If I were less cautious, I might state that there’s nothing in the movie about Iranian politics or – on a macro level – society, and that the whole thing is essentially minor. But how do I really know that? The comments I quoted from the grandfather are made in the context of berating his grandson’s relative lack of discipline and control. We’re likely to read that as a comment on the impulsiveness of a child, but who knows where subtle rebellion lurks or deeper irony lies? I won’t attempt to gauge how much Kiarostami’s work is worth as a specifically Iranian film. But it’s a film the world as a whole can be proud to own.



A few weeks ago, in some comment triggered by a recent description of the radio show Morningside as “the glue of the land,” I dismissively wrote that “real cohesion is based in shared need, not in shared recipes or suchlike.” My friend Walter Ross has taken me to task on this. He informed me that recipes can be a great force for national glue, and in that vein presented me with a recipe for “very good marmalade,” copied out in his best handwriting. To win me over further, the instructions provide time to take in no less than three movies. I shall frame this recipe to remind me of the importance of small things. To Walter, thank you and good luck, and to Lucien Bouchard, expect to receive a year’s supply of marmalade before the end of the week.

Sunday, February 11, 2018

Leo the Last (John Boorman, 1970)



John Boorman’s Leo the Last is at once a parable (of the rich man who seeks to give away his wealth to the poor), an attempt to bottle the revolutionary spirit of its times, and an exercise in grand provocation, insisting on itself as art (to the extent of unseen commentators wondering out loud what kind of movie we’re watching) but often feeling as much like a semi-improvised accident. Marcello Mastroianni plays an exiled European prince, moving after his father’s death into a mansion at the head of a London cul-de-sac, surrounded by a staff of manipulative sycophants; working-class slums stretching on either side, largely occupied by immigrants, otherwise by rapists and prostitutes. The class divide is strictly observed by all, until the unfulfilled Leo starts to fill his days by voyeuristically watching the world outside, first becoming fascinated with it as narrative, then as an opportunity for personal action and meaning. Boorman’s simplistic juxtapositions skirt offensiveness at times: take his cut from the poor black family congregated around a (stolen) chicken as it's lowered into a pot, to the tooth-bared, face-smeared meat-gorging at a gathering of the oblivious toffs (which, of course, later evolves/devolves into an orgy). But he also digs deep into the community, finding camaraderie and song and belief, rooted in shared experience, to which Leo can never be more than a visitor. In the end, the mini-revolution over, it seems Leo's happy with the change he’s achieved, even if there’s little pretense that its impact can be more far-reaching than, well, the impact of a film as whimsical as this one. Despite its extreme otherness, the film is actually among the more sociologically grounded of Boorman films (when not in thrall to stereotypes), but nothing in it has the force of real diagnosis, or of lasting myth.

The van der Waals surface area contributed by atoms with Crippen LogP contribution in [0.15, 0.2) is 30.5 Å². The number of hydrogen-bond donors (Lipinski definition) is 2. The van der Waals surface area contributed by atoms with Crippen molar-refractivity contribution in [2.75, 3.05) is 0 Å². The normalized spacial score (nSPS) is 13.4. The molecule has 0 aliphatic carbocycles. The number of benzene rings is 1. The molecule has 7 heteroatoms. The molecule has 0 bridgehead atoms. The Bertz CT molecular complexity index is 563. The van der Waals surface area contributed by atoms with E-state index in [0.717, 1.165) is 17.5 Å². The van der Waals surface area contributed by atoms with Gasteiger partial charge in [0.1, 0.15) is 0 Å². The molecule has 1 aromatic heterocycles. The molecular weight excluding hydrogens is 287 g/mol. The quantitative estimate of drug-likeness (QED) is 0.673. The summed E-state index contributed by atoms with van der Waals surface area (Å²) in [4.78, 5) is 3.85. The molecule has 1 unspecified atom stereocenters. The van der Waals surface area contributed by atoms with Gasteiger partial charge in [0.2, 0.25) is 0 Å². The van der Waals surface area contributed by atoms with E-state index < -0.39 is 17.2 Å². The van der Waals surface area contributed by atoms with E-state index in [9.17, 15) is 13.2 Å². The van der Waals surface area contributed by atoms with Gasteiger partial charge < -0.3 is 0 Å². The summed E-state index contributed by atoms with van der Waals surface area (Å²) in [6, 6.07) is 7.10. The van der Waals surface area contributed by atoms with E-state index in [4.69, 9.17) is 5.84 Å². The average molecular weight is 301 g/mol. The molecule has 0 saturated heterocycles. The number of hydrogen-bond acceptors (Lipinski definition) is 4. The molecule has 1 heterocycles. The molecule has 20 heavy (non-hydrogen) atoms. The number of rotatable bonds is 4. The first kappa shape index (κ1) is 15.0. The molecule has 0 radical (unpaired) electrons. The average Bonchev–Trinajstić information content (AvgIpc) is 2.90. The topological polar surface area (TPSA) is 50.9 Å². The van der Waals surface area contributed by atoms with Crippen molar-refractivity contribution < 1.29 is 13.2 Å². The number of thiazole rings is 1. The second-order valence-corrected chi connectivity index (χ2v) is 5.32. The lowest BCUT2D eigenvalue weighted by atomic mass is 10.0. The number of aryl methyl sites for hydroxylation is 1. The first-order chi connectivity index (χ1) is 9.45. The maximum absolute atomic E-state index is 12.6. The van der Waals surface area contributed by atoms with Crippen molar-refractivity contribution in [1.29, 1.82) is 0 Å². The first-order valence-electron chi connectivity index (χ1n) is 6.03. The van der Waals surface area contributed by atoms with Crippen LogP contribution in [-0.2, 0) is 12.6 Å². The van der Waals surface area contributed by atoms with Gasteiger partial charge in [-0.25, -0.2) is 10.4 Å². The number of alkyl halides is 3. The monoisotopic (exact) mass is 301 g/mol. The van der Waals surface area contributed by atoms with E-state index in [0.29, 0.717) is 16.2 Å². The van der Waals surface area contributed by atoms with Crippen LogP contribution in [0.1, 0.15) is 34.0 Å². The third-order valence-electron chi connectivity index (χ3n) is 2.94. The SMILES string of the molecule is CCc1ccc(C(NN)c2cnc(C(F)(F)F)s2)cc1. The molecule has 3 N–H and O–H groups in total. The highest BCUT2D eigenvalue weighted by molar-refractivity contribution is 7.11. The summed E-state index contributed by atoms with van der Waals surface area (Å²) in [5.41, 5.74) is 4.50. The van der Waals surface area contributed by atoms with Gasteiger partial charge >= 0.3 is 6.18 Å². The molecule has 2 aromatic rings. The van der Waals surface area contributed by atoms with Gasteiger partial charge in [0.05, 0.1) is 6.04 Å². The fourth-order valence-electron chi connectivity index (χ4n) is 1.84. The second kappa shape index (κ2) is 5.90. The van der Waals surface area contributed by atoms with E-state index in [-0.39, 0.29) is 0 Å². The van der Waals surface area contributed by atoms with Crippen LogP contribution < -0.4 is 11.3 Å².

Sunday, February 4, 2018

The Night Visitor (Laslo Benedek, 1971)



Laslo Benedek’s The Night Visitor is quite effective on its own chilly terms, ingeniously reconciling two contradictory premises: we’ve seen Max von Sydow’s Salem running in his underwear through the nighttime snow, presumably the cause of the two dead bodies that show up in the film’s first twenty minutes; and yet it’s entirely clear that he’s locked inside his cell, inside an Alcatraz-like asylum (if Alcatraz was on land). The physical demands made on von Sydow in bridging these competing realities are considerable – I’ve seldom seen an actor appear to be so authentically freezing his ass off. The plot turns on various propositions of madness, investigated by a police detective played by Trevor Howard: whether von Sydow was correctly judged insane in the past, whether his detested brother-in-law might be insane in the present - the filmmakers surely meant such heavy themes, enacted within Scandinavian landscapes with the presence of both von Sydow (a chess player here again) and Liv Ullmann to evoke the spirit of Bergman (in 1971 about as mighty a spirit as there was). But for the most part it’s all much too enjoyably literal-minded and briskly calculated for that to be meaningful. Among the more Bergman-like elements are the displaced conception of the setting (the Volkswagens and phones indicate it’s set in the present, but that aside it might almost be taking place at a time of beaten-down workers toiling in the shadow of a towering castle) and the troubling stoicism with which the film’s people seem to adjust to the arrival of death, no matter how unforeseen or savage. But ultimately, whereas (say) the title of Bergman’s The Silence denoted a definitional existential conflict, the Night Visitor really is just a man with an ingenious revenge plan, too occupied with its logistics to bear much thematic or symbolic weight, and that’s without considering the contribution of the parrot.